Sometimes it's what you don't do that brings the millions, the trophies, the ladies. Bill Shoemaker didn't try to turn a horse to butter with his riding whip. He didn't rattle the reins or frantically flap his legs, even if he was behind a wall of horseflesh as he entered the homestretch. Shoemaker sat so still on a moving thoroughbred that when he first came on the scene in California in 1949, track officials worried about the impression he gave: This kid, they said, looks like he's stiffing his horses.
Actually, he was unstiffing them, getting them to relax and feel good about themselves, using Dale Carnegie techniques on $3,000 claimers. It was a style born of necessity—at 4'11" and 95 pounds Shoemaker was small even for a jockey; he couldn't muscle a 1,000-pound stallion if he tried—but it worked. At the end of his first season he was the second-leading rider in the U.S. When he died in his sleep last week at age 72, after 8,833 wins and a life of ups and downs steep even by racetrack standards, he was the picture next to jockey in the dictionary.
"Horses just ran for him," says Laffit Pincay, the only rider ahead of Shoemaker on the alltime wins list. "He could take horses no one else could do anything with and make them go." Not that he specialized in second-rate stock: Shoemaker rode Gallant Man, Round Table, Sword Dancer, Northern Dancer, Damascus, Dr. Fager, Forego and John Henry, champions all. He guided Spectacular Bid ("The best I ever rode," he said) to 12 victories in the colt's final 13 starts. But he didn't need the best horse to win, or the best luck. Ferdinand, his $17.70-to-$1 shot in the 1986 Kentucky Derby, was pinched back at the start behind 15 rivals, then knocked twice into the rail before the first turn. Refusing to panic, Shoemaker convinced his colt that he was still in the hunt. Down the backstretch Ferdinand picked up momentum. When a hole suddenly opened along the rail as they turned for home, Shoemaker saw it and entered it instantly. Daylight and victory. Roses and champagne. The Shoe was 54 years old, and his beautiful third wife was shouting that she loved him.
Not every day at the races was so glorious. Although he won four Kentucky Derbys (with Swaps, Tomy Lee, Lucky Debonair and Ferdinand), the Triple Crown eluded him, and he was outdueled by Eddie Arcaro aboard Nashua in the ballyhooed 1955 match race with Swaps. Two years later Shoemaker misjudged the Churchill Downs finish line, standing up early in the stirrups, and cost Gallant Man the Derby as Iron Liege flew by. "I didn't make any excuses," Shoemaker said. He called it a "boo-boo" and moved on.
"Win or lose," says Pincay of their days in California, "we'd go out to Chasen's for drinks." Shoemaker predicted Ferdinand's Derby win to SI's Bill Nack "over drinks and dinner," Nack said, and the third paragraph of a 1977 PEOPLE profile mentions that the jockey drinks moderately, usually bourbon. Shoemaker was legally drunk the April evening in '91 when his SUV tumbled off a highway in San Dimas, Calif., leaving him with a dislocated spine and a life as a quadriplegic.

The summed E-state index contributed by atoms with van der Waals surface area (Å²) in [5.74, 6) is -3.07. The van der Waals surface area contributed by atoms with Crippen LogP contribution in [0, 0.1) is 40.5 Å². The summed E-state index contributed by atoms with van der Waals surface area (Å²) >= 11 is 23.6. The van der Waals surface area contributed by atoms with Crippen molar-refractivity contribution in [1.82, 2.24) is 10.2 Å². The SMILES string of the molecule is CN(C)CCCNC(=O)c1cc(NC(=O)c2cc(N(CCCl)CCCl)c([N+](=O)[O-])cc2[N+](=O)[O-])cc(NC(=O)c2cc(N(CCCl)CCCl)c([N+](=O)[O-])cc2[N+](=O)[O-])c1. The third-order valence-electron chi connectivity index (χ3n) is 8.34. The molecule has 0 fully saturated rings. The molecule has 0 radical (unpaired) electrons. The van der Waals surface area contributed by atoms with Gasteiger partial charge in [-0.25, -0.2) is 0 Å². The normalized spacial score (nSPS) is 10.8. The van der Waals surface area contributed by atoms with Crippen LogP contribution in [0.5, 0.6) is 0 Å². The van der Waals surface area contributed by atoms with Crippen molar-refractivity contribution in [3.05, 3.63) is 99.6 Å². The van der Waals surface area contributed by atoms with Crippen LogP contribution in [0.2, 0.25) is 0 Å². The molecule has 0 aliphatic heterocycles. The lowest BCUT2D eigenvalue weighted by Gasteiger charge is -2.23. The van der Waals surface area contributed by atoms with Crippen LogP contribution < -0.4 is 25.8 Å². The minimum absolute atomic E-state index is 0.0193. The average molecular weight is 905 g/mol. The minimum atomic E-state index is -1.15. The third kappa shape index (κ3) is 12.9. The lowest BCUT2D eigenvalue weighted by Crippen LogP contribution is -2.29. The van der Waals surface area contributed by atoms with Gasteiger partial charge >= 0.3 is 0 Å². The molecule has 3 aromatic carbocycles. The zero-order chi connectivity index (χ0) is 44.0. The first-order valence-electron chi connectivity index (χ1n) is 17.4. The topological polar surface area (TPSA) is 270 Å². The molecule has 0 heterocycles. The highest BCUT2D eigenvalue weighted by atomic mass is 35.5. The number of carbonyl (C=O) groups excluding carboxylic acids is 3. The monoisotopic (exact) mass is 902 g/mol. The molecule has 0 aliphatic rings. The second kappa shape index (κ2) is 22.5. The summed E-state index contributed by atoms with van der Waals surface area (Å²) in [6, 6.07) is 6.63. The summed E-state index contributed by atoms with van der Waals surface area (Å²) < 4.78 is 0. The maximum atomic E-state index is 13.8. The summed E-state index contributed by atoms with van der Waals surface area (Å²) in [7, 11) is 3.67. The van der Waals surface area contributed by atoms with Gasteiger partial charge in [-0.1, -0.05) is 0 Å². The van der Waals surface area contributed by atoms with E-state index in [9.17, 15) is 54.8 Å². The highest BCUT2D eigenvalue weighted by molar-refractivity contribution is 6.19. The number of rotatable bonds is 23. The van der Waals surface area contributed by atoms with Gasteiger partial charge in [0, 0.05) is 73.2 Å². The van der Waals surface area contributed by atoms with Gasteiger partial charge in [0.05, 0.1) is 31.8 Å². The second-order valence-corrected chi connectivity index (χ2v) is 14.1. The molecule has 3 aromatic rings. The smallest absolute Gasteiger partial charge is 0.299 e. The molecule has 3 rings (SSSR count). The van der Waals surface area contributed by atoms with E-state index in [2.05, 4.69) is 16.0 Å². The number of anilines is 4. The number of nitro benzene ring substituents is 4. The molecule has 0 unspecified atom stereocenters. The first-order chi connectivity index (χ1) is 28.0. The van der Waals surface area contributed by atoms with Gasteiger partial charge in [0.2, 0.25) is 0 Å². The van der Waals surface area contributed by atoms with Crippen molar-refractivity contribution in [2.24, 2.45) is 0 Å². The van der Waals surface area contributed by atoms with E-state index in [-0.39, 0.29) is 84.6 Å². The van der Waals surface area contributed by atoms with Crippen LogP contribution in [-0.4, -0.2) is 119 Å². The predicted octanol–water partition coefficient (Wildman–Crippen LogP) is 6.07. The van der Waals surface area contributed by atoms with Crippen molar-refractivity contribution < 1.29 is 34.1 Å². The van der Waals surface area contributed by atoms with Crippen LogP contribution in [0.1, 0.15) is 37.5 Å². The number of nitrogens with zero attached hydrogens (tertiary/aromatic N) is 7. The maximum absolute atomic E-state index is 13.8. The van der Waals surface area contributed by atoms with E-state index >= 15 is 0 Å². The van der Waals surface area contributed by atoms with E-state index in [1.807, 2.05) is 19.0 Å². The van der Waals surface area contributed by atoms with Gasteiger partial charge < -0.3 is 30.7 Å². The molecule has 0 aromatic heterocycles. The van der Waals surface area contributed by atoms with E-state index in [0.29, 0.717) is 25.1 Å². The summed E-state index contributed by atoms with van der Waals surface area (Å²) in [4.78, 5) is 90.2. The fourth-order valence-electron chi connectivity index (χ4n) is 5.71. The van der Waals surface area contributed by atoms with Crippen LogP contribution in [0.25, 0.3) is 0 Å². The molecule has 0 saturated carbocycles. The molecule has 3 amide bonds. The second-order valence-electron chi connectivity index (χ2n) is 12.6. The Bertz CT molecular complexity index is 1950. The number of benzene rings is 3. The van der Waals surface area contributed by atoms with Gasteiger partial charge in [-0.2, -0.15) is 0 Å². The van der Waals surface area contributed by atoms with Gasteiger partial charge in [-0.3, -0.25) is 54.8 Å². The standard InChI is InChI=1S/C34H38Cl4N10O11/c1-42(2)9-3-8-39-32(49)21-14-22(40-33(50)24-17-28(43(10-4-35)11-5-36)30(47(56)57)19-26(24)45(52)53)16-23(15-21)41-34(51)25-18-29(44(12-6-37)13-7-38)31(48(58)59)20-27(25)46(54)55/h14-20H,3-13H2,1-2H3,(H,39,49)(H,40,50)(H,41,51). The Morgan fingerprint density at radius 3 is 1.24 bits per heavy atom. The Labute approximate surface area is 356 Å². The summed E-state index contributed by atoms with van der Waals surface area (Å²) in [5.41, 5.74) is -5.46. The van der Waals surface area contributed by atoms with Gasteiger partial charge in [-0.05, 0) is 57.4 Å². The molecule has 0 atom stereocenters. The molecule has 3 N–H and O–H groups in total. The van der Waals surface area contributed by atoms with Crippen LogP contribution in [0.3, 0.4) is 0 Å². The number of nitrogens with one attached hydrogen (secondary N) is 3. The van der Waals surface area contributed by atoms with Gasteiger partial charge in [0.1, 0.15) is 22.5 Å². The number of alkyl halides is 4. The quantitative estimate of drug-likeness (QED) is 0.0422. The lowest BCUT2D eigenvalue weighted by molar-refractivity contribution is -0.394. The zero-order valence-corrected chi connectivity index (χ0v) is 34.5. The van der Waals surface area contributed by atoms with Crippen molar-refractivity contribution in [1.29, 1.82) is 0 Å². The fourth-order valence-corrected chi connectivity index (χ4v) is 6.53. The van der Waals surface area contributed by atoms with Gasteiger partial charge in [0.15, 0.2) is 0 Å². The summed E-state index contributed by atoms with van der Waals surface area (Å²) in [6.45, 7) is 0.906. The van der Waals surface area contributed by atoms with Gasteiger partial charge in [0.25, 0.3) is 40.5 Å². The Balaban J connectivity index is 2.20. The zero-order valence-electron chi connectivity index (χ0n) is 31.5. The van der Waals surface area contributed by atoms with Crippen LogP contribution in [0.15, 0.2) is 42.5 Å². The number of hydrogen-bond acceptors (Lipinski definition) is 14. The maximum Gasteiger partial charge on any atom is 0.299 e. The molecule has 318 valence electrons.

Born weighing less than two pounds, Shoemaker wasn't supposed to make it through his first night in Fabens, Texas. But his grandmother put him in a shoe-box and warmed him on the stove (or so the legend goes), and he grew strong if not much. After his parents divorced and he moved to El Monte, Calif., with his father, B.B., he planned to try out for football, but the high school didn't have size 1� cleats. So, like Red Pollard, Seabiscuit's jock, he dabbled in boxing, winning a Golden Gloves title in Los Angeles. Horses came into his life at 14 when a girl he knew suggested that he consider the then glamorous profession dominated by Arcaro, Ted Atkinson and Johnny Longden. He looked into the possibility and never looked back.
He rode 40,350 horses and won an astounding 21.9% of his races. Following an international farewell tour that ended in February 1990, Shoemaker retired from riding and set up shop as a trainer at Santa Anita. His gross earnings that year were $32,000. After the accident he persevered, arriving at the barn each day in his electric wheelchair, but his image in the racing community was sullied by his refusals to fess up to driving drunk and by his strategy of suing everyone in sight over the accident. (He eventually settled with Ford for $1 million.) Just when people should have been pulling for Shoe, he was out of favor on the backstretch.
The resentment faded, though, worn away by the sight of him coming around, smiling and talking to young riders about the tricky art of getting a racehorse to run. "A lot of people have it a lot worse than I do," he'd say, even after his training career evaporated and his third marriage failed. Before Pincay retired with 9,530 winners last April, Shoemaker would visit his old pal in the jocks' room at Santa Anita, and when Pincay said, "I like my horse in the eighth," Shoe would tell his assistant to make a note. "He liked to play the Pick Six," Pincay says, with a laugh. "And if the horse I gave him didn't win, he would never mention it, never stop smiling. That's what being around horses taught him. You take your wins and your losses and you never give up. There's always another race."